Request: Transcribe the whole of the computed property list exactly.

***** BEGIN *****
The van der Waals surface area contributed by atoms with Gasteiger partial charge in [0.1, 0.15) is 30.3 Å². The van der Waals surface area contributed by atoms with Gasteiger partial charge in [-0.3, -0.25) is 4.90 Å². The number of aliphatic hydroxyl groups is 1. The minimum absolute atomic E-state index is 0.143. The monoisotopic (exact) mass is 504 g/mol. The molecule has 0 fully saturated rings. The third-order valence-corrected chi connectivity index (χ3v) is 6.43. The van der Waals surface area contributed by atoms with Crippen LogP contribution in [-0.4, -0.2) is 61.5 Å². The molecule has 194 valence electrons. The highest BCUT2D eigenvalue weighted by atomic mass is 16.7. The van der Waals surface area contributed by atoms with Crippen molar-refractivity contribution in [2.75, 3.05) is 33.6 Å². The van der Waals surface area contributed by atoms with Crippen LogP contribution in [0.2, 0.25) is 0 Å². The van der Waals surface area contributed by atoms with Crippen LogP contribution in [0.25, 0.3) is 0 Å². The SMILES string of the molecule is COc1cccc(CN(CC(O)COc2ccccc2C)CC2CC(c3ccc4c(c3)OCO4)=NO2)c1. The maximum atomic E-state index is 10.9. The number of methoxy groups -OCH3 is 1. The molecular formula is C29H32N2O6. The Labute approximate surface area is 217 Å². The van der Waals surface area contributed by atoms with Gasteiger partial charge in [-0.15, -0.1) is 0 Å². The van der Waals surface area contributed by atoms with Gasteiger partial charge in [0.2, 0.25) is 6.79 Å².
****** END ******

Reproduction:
The van der Waals surface area contributed by atoms with Gasteiger partial charge in [0.1, 0.15) is 30.3 Å². The van der Waals surface area contributed by atoms with Gasteiger partial charge in [-0.3, -0.25) is 4.90 Å². The number of aliphatic hydroxyl groups is 1. The minimum absolute atomic E-state index is 0.143. The monoisotopic (exact) mass is 504 g/mol. The molecule has 0 fully saturated rings. The third-order valence-corrected chi connectivity index (χ3v) is 6.43. The van der Waals surface area contributed by atoms with Crippen LogP contribution in [-0.4, -0.2) is 61.5 Å². The molecule has 194 valence electrons. The highest BCUT2D eigenvalue weighted by atomic mass is 16.7. The van der Waals surface area contributed by atoms with Crippen molar-refractivity contribution in [2.75, 3.05) is 33.6 Å². The van der Waals surface area contributed by atoms with Crippen LogP contribution in [0.2, 0.25) is 0 Å². The van der Waals surface area contributed by atoms with Crippen LogP contribution in [0.25, 0.3) is 0 Å². The SMILES string of the molecule is COc1cccc(CN(CC(O)COc2ccccc2C)CC2CC(c3ccc4c(c3)OCO4)=NO2)c1. The maximum atomic E-state index is 10.9. The number of methoxy groups -OCH3 is 1. The molecular formula is C29H32N2O6. The Labute approximate surface area is 217 Å². The van der Waals surface area contributed by atoms with Gasteiger partial charge in [-0.15, -0.1) is 0 Å². The van der Waals surface area contributed by atoms with Gasteiger partial charge in [0.2, 0.25) is 6.79 Å².